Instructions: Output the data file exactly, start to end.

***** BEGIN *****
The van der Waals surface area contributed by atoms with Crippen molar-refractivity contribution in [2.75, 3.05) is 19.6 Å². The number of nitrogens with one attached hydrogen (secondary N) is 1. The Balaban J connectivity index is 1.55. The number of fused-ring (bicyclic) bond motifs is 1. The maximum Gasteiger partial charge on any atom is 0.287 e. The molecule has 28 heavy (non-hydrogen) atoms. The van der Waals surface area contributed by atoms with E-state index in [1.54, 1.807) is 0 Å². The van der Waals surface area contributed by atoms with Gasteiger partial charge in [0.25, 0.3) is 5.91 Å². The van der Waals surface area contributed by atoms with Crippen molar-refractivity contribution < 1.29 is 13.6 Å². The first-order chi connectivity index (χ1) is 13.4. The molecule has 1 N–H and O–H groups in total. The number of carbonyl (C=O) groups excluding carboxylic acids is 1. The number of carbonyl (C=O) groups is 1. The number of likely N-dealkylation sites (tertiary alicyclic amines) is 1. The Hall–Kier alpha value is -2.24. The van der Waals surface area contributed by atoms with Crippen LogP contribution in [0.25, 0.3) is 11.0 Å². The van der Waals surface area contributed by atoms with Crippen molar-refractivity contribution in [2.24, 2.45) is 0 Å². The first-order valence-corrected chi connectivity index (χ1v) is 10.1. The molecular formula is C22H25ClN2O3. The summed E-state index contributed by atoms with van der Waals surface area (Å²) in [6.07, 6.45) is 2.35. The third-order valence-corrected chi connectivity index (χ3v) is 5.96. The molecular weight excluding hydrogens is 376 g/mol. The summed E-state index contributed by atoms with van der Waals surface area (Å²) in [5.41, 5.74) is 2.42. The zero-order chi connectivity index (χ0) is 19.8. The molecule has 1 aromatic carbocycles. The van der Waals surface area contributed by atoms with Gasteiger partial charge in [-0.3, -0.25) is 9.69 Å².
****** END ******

The van der Waals surface area contributed by atoms with Crippen molar-refractivity contribution in [2.75, 3.05) is 19.6 Å². The number of nitrogens with one attached hydrogen (secondary N) is 1. The Balaban J connectivity index is 1.55. The number of fused-ring (bicyclic) bond motifs is 1. The maximum Gasteiger partial charge on any atom is 0.287 e. The molecule has 28 heavy (non-hydrogen) atoms. The van der Waals surface area contributed by atoms with E-state index in [1.54, 1.807) is 0 Å². The van der Waals surface area contributed by atoms with Gasteiger partial charge in [0.25, 0.3) is 5.91 Å². The van der Waals surface area contributed by atoms with Crippen molar-refractivity contribution < 1.29 is 13.6 Å². The first-order chi connectivity index (χ1) is 13.4. The molecule has 1 N–H and O–H groups in total. The number of carbonyl (C=O) groups excluding carboxylic acids is 1. The number of carbonyl (C=O) groups is 1. The number of likely N-dealkylation sites (tertiary alicyclic amines) is 1. The Hall–Kier alpha value is -2.24. The van der Waals surface area contributed by atoms with Crippen LogP contribution in [0.25, 0.3) is 11.0 Å². The van der Waals surface area contributed by atoms with Crippen molar-refractivity contribution in [2.24, 2.45) is 0 Å². The first-order valence-corrected chi connectivity index (χ1v) is 10.1. The molecular formula is C22H25ClN2O3. The summed E-state index contributed by atoms with van der Waals surface area (Å²) in [6.07, 6.45) is 2.35. The third-order valence-corrected chi connectivity index (χ3v) is 5.96. The molecular weight excluding hydrogens is 376 g/mol. The summed E-state index contributed by atoms with van der Waals surface area (Å²) in [5.41, 5.74) is 2.42. The zero-order chi connectivity index (χ0) is 19.8. The molecule has 1 aromatic carbocycles. The van der Waals surface area contributed by atoms with Gasteiger partial charge in [-0.3, -0.25) is 9.69 Å².